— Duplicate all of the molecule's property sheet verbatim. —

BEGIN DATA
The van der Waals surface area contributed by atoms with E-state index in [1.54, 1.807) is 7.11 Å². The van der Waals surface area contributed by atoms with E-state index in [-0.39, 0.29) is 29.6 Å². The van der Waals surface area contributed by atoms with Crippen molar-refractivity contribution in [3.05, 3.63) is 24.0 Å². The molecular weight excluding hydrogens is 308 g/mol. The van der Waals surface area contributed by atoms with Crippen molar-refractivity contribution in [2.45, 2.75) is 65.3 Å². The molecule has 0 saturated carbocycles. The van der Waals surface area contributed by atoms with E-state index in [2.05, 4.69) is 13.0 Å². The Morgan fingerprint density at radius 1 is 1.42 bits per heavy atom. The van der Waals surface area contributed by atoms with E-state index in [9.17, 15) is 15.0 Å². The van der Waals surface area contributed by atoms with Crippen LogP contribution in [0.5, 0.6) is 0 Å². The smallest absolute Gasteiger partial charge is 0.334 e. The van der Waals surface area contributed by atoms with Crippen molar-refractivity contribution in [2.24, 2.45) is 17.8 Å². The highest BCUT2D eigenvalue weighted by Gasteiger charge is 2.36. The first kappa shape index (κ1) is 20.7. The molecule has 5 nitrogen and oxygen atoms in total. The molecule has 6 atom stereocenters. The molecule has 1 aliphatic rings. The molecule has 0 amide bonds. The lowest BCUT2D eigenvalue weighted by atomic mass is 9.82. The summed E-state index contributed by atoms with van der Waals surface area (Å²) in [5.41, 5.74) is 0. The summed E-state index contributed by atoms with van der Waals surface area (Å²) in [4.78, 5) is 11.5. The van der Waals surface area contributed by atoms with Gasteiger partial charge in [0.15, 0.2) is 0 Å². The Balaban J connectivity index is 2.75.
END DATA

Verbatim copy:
The van der Waals surface area contributed by atoms with E-state index in [1.54, 1.807) is 7.11 Å². The van der Waals surface area contributed by atoms with E-state index in [-0.39, 0.29) is 29.6 Å². The van der Waals surface area contributed by atoms with Crippen molar-refractivity contribution in [3.05, 3.63) is 24.0 Å². The molecular weight excluding hydrogens is 308 g/mol. The van der Waals surface area contributed by atoms with Crippen molar-refractivity contribution in [2.45, 2.75) is 65.3 Å². The molecule has 0 saturated carbocycles. The van der Waals surface area contributed by atoms with E-state index in [2.05, 4.69) is 13.0 Å². The Morgan fingerprint density at radius 1 is 1.42 bits per heavy atom. The van der Waals surface area contributed by atoms with E-state index in [9.17, 15) is 15.0 Å². The van der Waals surface area contributed by atoms with Crippen LogP contribution in [0.5, 0.6) is 0 Å². The smallest absolute Gasteiger partial charge is 0.334 e. The van der Waals surface area contributed by atoms with Crippen molar-refractivity contribution in [2.24, 2.45) is 17.8 Å². The highest BCUT2D eigenvalue weighted by Gasteiger charge is 2.36. The first kappa shape index (κ1) is 20.7. The molecule has 5 nitrogen and oxygen atoms in total. The molecule has 6 atom stereocenters. The molecule has 1 aliphatic rings. The molecule has 0 amide bonds. The lowest BCUT2D eigenvalue weighted by atomic mass is 9.82. The summed E-state index contributed by atoms with van der Waals surface area (Å²) in [5.41, 5.74) is 0. The summed E-state index contributed by atoms with van der Waals surface area (Å²) in [4.78, 5) is 11.5. The van der Waals surface area contributed by atoms with Gasteiger partial charge in [0.15, 0.2) is 0 Å². The Balaban J connectivity index is 2.75.